- We are developing a page on the Hebra region. The regions within Hebra include Hebra Mountains, Tabantha Frontier, and Tabantha Tundra. There will also be pages on each of these regions and each region that lies within those regions. Sorry, but we will not be treating Hebra and Death Mountain as the same location in any sense. Perhaps a trivia section on Death Mountain's page that states its Link to the Past Japanese Light World shares the same name as Hebra in BotW, WITH proper sources, but that's as far as we will go as to avoid speculation and theory, which we don't do. Your theories are interesting and always appreciated, but they are not for the wiki unfortunately.
Well, the allusions to a volcano are piling up. Besides the terrain, the craters, the caldera-like depressions and the hot springs, I've also realized that most of Hebra's major lakes are warm enough to swim in unprotected, even deep in the level 2 cold regions. Lake Kilsie and the Flight Range Lake are both warm water lakes, and are both also surrounded by strong gas vents. I've confirmed that when you swim in them, you can take off all of Link's clothes and he's perfectly comfortable, but then is level-2 cold the moment he steps onto the shore. Not all the lakes in the cold region are warm lakes though—lower Hebra Plunge is a warm lake (even right up to the cold shoreline, and the air above the water's surface is also level-2 cold), but the upper Hebra Plunge, its tributaries and the waterfall that spills from the upper to lower Plunge are all too cold to swim in. These also have usefulness to mention in terms of gameplay, because I spent most of my gameplay time in Hebra trying very carefully to avoid Lake Kilsie's water (which I assumed would be chilly) before I finally realized by accident that it's not cold at all.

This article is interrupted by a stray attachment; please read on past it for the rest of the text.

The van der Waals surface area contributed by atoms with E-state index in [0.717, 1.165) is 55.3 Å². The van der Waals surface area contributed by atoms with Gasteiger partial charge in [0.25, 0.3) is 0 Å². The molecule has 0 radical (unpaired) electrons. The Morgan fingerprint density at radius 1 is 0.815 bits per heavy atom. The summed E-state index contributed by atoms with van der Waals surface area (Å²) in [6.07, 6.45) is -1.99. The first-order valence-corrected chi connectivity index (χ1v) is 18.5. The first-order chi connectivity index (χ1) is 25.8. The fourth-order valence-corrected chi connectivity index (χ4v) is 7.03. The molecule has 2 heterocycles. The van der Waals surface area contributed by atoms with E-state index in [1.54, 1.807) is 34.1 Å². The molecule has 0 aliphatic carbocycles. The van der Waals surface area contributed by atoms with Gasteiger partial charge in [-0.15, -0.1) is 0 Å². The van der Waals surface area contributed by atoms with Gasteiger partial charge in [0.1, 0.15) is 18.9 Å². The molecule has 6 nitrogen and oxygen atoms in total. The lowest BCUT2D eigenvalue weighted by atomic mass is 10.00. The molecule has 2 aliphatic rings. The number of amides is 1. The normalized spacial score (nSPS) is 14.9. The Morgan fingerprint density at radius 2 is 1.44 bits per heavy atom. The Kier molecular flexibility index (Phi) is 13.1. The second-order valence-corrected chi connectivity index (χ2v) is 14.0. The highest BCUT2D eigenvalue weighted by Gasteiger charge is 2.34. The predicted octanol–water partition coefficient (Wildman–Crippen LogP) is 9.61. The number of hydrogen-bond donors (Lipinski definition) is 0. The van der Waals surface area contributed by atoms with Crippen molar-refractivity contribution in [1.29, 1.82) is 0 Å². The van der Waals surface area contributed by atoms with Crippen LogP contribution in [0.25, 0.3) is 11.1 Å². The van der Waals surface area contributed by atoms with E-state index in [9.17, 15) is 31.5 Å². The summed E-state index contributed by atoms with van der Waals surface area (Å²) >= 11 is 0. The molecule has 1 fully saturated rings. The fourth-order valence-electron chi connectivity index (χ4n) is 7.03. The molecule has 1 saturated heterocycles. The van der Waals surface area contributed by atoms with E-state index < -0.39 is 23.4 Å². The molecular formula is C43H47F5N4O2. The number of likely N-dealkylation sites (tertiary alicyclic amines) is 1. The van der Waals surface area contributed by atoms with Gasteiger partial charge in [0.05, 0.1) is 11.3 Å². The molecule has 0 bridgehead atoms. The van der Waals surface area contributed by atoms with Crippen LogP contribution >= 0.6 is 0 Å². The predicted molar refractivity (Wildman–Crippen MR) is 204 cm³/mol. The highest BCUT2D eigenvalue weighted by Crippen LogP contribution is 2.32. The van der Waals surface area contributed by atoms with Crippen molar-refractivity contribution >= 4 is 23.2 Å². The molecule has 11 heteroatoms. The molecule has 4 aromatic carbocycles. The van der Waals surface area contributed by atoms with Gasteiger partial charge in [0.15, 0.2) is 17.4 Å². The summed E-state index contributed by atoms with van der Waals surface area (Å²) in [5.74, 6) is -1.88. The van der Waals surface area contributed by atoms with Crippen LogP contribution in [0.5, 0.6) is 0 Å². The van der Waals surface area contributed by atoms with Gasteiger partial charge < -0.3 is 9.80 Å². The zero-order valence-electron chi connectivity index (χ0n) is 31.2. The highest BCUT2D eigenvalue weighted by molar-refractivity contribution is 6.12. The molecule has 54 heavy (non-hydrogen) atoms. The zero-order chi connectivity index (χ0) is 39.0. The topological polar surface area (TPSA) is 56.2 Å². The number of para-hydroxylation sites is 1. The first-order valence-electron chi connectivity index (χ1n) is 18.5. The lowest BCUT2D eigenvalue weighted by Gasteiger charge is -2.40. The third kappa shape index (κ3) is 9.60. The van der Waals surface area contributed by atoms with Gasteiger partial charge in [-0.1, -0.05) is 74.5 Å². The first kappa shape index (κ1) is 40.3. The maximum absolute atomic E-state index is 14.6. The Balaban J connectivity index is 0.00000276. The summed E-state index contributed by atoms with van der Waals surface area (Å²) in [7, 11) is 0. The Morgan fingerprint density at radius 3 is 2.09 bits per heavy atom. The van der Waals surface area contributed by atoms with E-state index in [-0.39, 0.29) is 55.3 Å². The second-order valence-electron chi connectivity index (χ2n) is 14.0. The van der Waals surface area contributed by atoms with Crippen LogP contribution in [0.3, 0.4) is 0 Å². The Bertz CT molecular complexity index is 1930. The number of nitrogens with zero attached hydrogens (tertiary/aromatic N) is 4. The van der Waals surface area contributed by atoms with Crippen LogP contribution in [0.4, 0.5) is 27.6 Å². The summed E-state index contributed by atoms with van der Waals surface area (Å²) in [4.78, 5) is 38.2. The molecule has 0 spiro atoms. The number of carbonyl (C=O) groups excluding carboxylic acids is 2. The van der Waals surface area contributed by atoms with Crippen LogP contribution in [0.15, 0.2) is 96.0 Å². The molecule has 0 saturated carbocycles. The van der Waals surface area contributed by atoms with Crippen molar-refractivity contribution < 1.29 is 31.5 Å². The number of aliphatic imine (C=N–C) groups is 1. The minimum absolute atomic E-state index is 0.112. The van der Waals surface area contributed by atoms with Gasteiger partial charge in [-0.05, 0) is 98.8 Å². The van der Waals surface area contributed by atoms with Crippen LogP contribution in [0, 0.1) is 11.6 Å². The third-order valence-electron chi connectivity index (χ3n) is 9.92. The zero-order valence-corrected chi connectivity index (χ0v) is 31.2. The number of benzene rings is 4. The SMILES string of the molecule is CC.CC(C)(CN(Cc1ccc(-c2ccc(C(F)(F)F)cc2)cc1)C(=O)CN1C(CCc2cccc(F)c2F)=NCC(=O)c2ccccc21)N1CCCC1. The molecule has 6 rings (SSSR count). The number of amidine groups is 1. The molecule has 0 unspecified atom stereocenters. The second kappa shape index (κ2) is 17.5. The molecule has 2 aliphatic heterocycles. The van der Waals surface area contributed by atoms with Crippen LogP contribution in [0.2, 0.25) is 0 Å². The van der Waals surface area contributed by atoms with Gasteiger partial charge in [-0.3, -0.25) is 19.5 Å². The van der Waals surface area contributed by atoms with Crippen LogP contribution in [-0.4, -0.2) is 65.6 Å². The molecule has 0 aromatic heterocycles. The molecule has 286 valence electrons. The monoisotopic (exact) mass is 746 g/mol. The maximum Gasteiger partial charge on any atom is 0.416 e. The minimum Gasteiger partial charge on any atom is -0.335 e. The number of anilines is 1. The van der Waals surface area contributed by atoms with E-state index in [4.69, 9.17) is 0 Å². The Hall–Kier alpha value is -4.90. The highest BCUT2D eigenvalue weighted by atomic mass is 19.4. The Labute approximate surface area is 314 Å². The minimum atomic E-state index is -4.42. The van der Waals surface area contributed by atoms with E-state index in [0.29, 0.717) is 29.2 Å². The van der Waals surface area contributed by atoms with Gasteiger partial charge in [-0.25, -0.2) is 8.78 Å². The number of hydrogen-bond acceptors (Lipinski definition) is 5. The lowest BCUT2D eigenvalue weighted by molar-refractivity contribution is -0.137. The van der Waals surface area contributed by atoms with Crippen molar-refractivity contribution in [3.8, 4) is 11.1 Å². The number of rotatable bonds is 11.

It would be interesting to observe how any Japanese language Zelda wikis are handling BotW's Hebra vs. ALttP's Hebra, and whether it's treating them as different locations or different versions of the same location. - Dermotmacflann (talk) 00:18, 4 May 2017 (UTC)
I've added commentary to the Hebra article referencing its warm lakes, and added a trivia bullet mentioning the name's past connection to Death Mountain and the Hebra region's similarities to real inactive volcanoes. However, I stopped short of saying outright that Hebra is a volcano or that it is the older Death Mountain (among other fan theories), avoiding "could be"s in favor of only documenting that which is known and directly observable. I hope that satisfies the no-speculation policy. - Dermotmacflann (talk) 05:05, 11 May 2017 (UTC)